But the majority of wagers here aren’t placed on golf. No matter what ESPN contends with its commercial slogan, college football lives here. So much so that sports book managers in this state expect Saturdays, and not Sundays, to generate the most action this fall.

On the first of those busy Saturdays, the Beau Rivage and its seven ticket windows experienced a rush just before kickoff of the day’s first games, as more than 100 people formed a line snaking some 200 feet to the nearby craps tables. This practice—bettors deciding to wager seconds before the start of a game—is called “balking,” and Will Hall, the Beau’s sports book director, had anticipated it after seeing it in Las Vegas for years. During the mayhem, like a true pro, Hall hurriedly created an eighth ticket window for those wagering $500 or more—a casino isn’t allowing the big bets to be spoiled by kickoff.

Minutes later, Hall produces a figure from the four-hour morning madness leading up to 11 a.m., the total bets made during the biggest wave of legal wagering this state’s ever seen: 1,670 bets, or about 425 an hour. That number hit 3,000 by 3 p.m., and climbed to 5,598 by close at 1 a.m. on Sunday.

“This is a start to football season the likes of what we have never seen before,” says Jay Rood, the vice president of race and sports for Vegas-based MGM, the parent company of the Beau Rivage. “SEC schools draw action.”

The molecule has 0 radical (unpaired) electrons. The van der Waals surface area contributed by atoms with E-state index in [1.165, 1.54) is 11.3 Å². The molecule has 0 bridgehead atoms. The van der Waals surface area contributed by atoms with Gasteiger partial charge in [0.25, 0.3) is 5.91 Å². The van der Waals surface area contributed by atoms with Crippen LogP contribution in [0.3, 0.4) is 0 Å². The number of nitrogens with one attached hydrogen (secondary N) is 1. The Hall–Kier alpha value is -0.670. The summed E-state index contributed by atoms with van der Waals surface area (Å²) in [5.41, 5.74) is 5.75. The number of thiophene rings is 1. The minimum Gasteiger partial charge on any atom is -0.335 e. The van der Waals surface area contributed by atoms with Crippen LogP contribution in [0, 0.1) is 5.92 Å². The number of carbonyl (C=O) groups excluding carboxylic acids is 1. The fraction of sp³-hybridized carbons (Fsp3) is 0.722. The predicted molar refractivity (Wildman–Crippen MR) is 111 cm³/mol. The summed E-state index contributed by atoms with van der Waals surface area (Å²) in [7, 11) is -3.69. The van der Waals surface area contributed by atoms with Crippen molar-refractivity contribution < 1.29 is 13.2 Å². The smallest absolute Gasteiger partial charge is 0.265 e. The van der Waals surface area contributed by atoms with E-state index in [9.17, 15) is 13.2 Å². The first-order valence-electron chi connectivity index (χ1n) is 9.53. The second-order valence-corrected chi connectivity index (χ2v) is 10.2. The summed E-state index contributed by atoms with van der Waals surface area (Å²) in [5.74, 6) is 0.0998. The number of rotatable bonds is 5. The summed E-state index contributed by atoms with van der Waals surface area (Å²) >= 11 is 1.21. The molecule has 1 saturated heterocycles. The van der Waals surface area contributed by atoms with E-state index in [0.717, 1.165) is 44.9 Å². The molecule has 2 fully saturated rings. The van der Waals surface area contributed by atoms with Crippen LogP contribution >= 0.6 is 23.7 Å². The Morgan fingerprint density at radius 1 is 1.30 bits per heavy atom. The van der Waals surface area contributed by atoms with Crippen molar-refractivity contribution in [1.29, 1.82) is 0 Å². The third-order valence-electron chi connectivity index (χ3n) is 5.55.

Maybe that’s why the new sport book directors in Biloxi have turned into quasi-celebrities. Cole found that out last week when his haircut appointment turned into a private lesson about sports gambling for the barber, who had recognized Cole from a television interview he gave days before. “In Vegas,” Cole says, “no one knows me from a hole in the ground.”

Here, he’s one of this town’s new sports book managers, grizzled gambling veterans—many of them cut from the Las Vegas cloth—who were hired by Biloxi casinos to help expedite the creation of sports books in time for football season’s arrival. Cole at the Imperial Palace, Hall at the Beau Rivage and Brad Bryant at the Golden Nugget were rushed here in late June or July to hire a staff of 10-20, train them in the art of sports betting and direct the daily action, fixing problems and smoothing out kinks. These men uprooted their lives to start anew in a 45,000-person town situated on the Mississippi Gulf Coast, a place known for fresh seafood, water excursions and, long before its first waterfront casino opened in 1992, gambling.

The relocations came at a price. Cole, for instance, left his wife Maggie and 15-year-old son George IV in Vegas, and he’s been living for the last six weeks in a hotel room at the Imperial Palace. Hall, 57, dropped his job as a Kentucky thoroughbred trainer and breeder, returning to a world that he left 15 years ago. Bryant, a 49-year-old Texas native, relocated from Arizona, where he ran a dog track, and like Hall, he’s reigniting a casino career after a years-long sabbatical.